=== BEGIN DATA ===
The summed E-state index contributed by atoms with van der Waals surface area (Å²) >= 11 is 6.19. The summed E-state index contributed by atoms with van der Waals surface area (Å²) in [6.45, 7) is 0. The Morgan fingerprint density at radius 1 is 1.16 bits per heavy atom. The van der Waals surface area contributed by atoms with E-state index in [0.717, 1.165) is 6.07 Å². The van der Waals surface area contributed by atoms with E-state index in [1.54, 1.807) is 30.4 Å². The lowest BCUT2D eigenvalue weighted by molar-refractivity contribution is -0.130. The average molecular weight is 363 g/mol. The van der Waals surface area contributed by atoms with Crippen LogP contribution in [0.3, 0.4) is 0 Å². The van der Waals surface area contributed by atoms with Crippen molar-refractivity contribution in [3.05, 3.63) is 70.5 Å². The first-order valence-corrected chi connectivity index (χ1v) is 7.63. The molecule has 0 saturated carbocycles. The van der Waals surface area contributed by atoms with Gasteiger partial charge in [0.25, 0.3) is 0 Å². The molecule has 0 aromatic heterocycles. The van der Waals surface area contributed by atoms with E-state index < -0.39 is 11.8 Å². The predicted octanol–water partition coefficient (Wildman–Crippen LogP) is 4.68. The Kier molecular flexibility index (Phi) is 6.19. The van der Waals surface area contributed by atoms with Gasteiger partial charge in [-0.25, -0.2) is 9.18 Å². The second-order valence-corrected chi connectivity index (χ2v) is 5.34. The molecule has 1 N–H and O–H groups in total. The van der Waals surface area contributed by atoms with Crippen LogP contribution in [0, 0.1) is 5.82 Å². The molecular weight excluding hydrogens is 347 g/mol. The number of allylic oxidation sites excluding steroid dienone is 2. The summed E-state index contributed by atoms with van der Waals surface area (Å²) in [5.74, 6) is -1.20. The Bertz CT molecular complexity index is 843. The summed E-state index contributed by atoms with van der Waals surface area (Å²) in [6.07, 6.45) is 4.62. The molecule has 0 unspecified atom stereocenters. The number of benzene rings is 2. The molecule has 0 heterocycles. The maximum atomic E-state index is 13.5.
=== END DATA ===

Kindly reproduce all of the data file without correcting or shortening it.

The summed E-state index contributed by atoms with van der Waals surface area (Å²) >= 11 is 6.19. The summed E-state index contributed by atoms with van der Waals surface area (Å²) in [6.45, 7) is 0. The Morgan fingerprint density at radius 1 is 1.16 bits per heavy atom. The van der Waals surface area contributed by atoms with E-state index in [0.717, 1.165) is 6.07 Å². The van der Waals surface area contributed by atoms with E-state index in [1.54, 1.807) is 30.4 Å². The lowest BCUT2D eigenvalue weighted by molar-refractivity contribution is -0.130. The average molecular weight is 363 g/mol. The van der Waals surface area contributed by atoms with Crippen LogP contribution in [0.3, 0.4) is 0 Å². The van der Waals surface area contributed by atoms with Crippen molar-refractivity contribution in [3.05, 3.63) is 70.5 Å². The first-order valence-corrected chi connectivity index (χ1v) is 7.63. The molecule has 0 saturated carbocycles. The van der Waals surface area contributed by atoms with Gasteiger partial charge in [0.25, 0.3) is 0 Å². The molecule has 0 aromatic heterocycles. The van der Waals surface area contributed by atoms with E-state index < -0.39 is 11.8 Å². The predicted octanol–water partition coefficient (Wildman–Crippen LogP) is 4.68. The Kier molecular flexibility index (Phi) is 6.19. The van der Waals surface area contributed by atoms with Gasteiger partial charge in [-0.25, -0.2) is 9.18 Å². The second-order valence-corrected chi connectivity index (χ2v) is 5.34. The molecule has 1 N–H and O–H groups in total. The van der Waals surface area contributed by atoms with Crippen LogP contribution in [0, 0.1) is 5.82 Å². The molecular weight excluding hydrogens is 347 g/mol. The number of allylic oxidation sites excluding steroid dienone is 2. The summed E-state index contributed by atoms with van der Waals surface area (Å²) in [5.74, 6) is -1.20. The Bertz CT molecular complexity index is 843. The summed E-state index contributed by atoms with van der Waals surface area (Å²) in [6.07, 6.45) is 4.62. The molecule has 0 unspecified atom stereocenters. The number of benzene rings is 2. The molecule has 0 heterocycles. The maximum atomic E-state index is 13.5.